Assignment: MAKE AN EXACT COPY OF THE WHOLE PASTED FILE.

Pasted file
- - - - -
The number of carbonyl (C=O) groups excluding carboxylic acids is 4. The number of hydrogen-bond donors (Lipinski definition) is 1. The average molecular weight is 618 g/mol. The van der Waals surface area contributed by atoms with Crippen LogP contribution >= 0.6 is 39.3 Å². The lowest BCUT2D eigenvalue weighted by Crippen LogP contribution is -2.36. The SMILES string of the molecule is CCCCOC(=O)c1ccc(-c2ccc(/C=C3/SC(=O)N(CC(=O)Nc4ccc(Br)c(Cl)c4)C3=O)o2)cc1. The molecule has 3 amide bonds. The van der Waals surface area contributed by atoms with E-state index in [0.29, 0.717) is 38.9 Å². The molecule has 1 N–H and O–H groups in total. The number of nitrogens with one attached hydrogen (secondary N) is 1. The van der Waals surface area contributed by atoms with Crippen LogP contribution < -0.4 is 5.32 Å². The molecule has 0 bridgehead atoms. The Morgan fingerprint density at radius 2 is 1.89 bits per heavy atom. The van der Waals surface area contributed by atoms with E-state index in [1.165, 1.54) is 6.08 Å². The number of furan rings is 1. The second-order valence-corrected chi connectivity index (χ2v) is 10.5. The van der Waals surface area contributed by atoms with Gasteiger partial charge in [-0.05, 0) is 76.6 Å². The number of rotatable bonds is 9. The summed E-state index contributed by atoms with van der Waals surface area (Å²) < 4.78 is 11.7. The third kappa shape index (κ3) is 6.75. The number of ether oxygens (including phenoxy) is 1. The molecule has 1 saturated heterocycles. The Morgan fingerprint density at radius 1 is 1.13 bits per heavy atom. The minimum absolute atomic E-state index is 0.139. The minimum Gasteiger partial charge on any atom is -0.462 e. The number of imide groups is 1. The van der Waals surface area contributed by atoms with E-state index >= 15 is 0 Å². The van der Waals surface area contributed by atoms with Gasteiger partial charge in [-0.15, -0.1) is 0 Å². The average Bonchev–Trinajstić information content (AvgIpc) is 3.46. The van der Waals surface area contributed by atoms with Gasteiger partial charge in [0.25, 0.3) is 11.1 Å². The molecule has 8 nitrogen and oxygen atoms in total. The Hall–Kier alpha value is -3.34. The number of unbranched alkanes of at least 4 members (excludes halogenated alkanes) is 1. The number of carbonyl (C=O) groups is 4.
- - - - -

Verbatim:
The number of carbonyl (C=O) groups excluding carboxylic acids is 4. The number of hydrogen-bond donors (Lipinski definition) is 1. The average molecular weight is 618 g/mol. The van der Waals surface area contributed by atoms with Crippen LogP contribution >= 0.6 is 39.3 Å². The lowest BCUT2D eigenvalue weighted by Crippen LogP contribution is -2.36. The SMILES string of the molecule is CCCCOC(=O)c1ccc(-c2ccc(/C=C3/SC(=O)N(CC(=O)Nc4ccc(Br)c(Cl)c4)C3=O)o2)cc1. The molecule has 3 amide bonds. The van der Waals surface area contributed by atoms with E-state index in [0.29, 0.717) is 38.9 Å². The molecule has 1 N–H and O–H groups in total. The number of nitrogens with one attached hydrogen (secondary N) is 1. The van der Waals surface area contributed by atoms with Crippen LogP contribution < -0.4 is 5.32 Å². The molecule has 0 bridgehead atoms. The Morgan fingerprint density at radius 2 is 1.89 bits per heavy atom. The van der Waals surface area contributed by atoms with E-state index in [1.165, 1.54) is 6.08 Å². The number of furan rings is 1. The second-order valence-corrected chi connectivity index (χ2v) is 10.5. The van der Waals surface area contributed by atoms with Gasteiger partial charge in [-0.05, 0) is 76.6 Å². The number of rotatable bonds is 9. The summed E-state index contributed by atoms with van der Waals surface area (Å²) < 4.78 is 11.7. The third kappa shape index (κ3) is 6.75. The number of ether oxygens (including phenoxy) is 1. The molecule has 1 saturated heterocycles. The Morgan fingerprint density at radius 1 is 1.13 bits per heavy atom. The minimum absolute atomic E-state index is 0.139. The minimum Gasteiger partial charge on any atom is -0.462 e. The number of imide groups is 1. The van der Waals surface area contributed by atoms with E-state index >= 15 is 0 Å². The van der Waals surface area contributed by atoms with Gasteiger partial charge in [-0.15, -0.1) is 0 Å². The average Bonchev–Trinajstić information content (AvgIpc) is 3.46. The van der Waals surface area contributed by atoms with Gasteiger partial charge in [0.25, 0.3) is 11.1 Å². The molecule has 8 nitrogen and oxygen atoms in total. The Hall–Kier alpha value is -3.34. The number of unbranched alkanes of at least 4 members (excludes halogenated alkanes) is 1. The number of carbonyl (C=O) groups is 4.